**Professor Pranab kumar Bhattacharya- MD(cal) FIC Path(Ind), Professor and Head Department of Pathology Calcutta school of Tropical Medicine, Incharge DCP and DLT of WBUHS; Ex professor and HOD Pathology RIO calcutta and WBUHS &Ex Professor of department of Pathology, Institute of Post Graduate Medical Education & Research,244 AJC Bose Road, Kolkata-20, West Bengal, India* Miss Upasana Bhattacharya- Student, Mahamayatala, Garia, kol-84, only daughter of Prof.PK Bhattacharya** Mr. Rupak Bhattacharya-Bsc(cal), Msc(JU), 7/51 Purbapalli, Sodepur, Dist 24 Parganas(north) Kol-110,West Bengal, India ***Mr.Ritwik Bhattacharya B.com(cal), Miss Rupsa Bhattacharya Student http://www.bautforum.com/showthread.php/100276-Detecting-alien-radio-TV-signals?p=1676453#post1676453 Mr Somayak Bhattacharya MBA of residence7/51 Purbapalli, Sodepur, Dist 24 parganas(north) ,Kolkata-110,WestBengal, India******** Mrs. Dalia Mukherjee BA(hons) Cal, Swamiji Road, South Habra, 24 Parganas(north) West Bengal, India**** Miss Aindrila Mukherjee-Student , Mr Debasis Mukherjee BSc(cal) of Residence Swamiji Road, South Habra, 24 Parganas(north), West Bengal, Indi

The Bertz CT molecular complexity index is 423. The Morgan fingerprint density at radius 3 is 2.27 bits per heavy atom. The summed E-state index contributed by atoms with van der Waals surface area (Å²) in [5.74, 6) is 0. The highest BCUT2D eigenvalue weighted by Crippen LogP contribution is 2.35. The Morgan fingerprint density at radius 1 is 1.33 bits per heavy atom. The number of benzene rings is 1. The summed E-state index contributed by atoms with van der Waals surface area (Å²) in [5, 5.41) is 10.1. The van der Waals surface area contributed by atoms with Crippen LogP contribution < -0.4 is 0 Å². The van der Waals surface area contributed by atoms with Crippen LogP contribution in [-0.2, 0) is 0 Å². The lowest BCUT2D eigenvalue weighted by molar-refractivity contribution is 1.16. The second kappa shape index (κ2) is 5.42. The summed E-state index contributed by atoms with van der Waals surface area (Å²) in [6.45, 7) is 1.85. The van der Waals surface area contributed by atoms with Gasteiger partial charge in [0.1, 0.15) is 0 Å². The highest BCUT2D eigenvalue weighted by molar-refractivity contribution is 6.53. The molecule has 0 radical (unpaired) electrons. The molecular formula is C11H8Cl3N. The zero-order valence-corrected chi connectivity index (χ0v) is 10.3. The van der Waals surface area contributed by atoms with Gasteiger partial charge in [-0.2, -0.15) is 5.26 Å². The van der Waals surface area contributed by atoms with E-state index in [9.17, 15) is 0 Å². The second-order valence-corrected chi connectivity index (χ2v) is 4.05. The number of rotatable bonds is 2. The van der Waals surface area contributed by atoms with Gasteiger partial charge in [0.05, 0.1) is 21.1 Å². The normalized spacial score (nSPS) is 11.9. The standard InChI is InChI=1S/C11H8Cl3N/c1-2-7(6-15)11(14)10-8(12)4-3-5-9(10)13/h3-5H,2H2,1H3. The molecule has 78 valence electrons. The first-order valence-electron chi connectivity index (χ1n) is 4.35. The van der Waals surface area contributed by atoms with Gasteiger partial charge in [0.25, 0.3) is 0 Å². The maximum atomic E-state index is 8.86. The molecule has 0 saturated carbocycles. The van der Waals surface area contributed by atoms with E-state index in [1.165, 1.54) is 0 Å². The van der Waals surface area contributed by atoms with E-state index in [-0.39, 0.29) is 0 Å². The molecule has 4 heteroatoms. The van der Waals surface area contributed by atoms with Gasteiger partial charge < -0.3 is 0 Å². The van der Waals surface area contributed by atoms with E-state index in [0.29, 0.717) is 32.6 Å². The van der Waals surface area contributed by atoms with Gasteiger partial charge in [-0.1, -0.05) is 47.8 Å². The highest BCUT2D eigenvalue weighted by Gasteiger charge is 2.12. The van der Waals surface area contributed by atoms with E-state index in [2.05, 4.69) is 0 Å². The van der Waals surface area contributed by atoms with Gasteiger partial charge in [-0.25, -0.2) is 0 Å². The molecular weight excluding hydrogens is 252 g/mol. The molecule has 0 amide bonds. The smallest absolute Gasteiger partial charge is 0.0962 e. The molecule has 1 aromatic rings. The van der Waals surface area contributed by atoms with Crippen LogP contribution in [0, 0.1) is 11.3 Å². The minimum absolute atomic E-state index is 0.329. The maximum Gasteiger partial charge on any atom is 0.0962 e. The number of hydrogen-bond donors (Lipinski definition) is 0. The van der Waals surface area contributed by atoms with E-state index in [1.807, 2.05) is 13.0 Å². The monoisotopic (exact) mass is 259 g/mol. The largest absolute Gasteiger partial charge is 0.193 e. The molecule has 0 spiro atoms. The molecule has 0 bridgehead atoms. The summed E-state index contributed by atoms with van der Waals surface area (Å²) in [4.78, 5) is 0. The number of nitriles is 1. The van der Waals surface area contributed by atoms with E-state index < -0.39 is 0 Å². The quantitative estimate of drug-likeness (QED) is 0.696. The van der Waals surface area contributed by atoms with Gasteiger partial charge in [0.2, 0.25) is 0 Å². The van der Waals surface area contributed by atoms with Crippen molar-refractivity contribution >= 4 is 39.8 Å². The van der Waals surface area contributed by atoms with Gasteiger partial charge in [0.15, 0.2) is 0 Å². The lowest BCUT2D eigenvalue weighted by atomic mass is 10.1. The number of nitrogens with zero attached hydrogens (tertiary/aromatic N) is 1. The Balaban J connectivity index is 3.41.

* Large planetary family to absorb debris
* Iron core to generate magnetosphere
* Planet massive enough to retain its atmosphere
* Collision with planetoids to create voids in tectonic plates and large moon. [Please see LINK
* Large moon to stabilize rotation because without large moon the rotational axis of the planet will be unstable
* Plate tectonic activity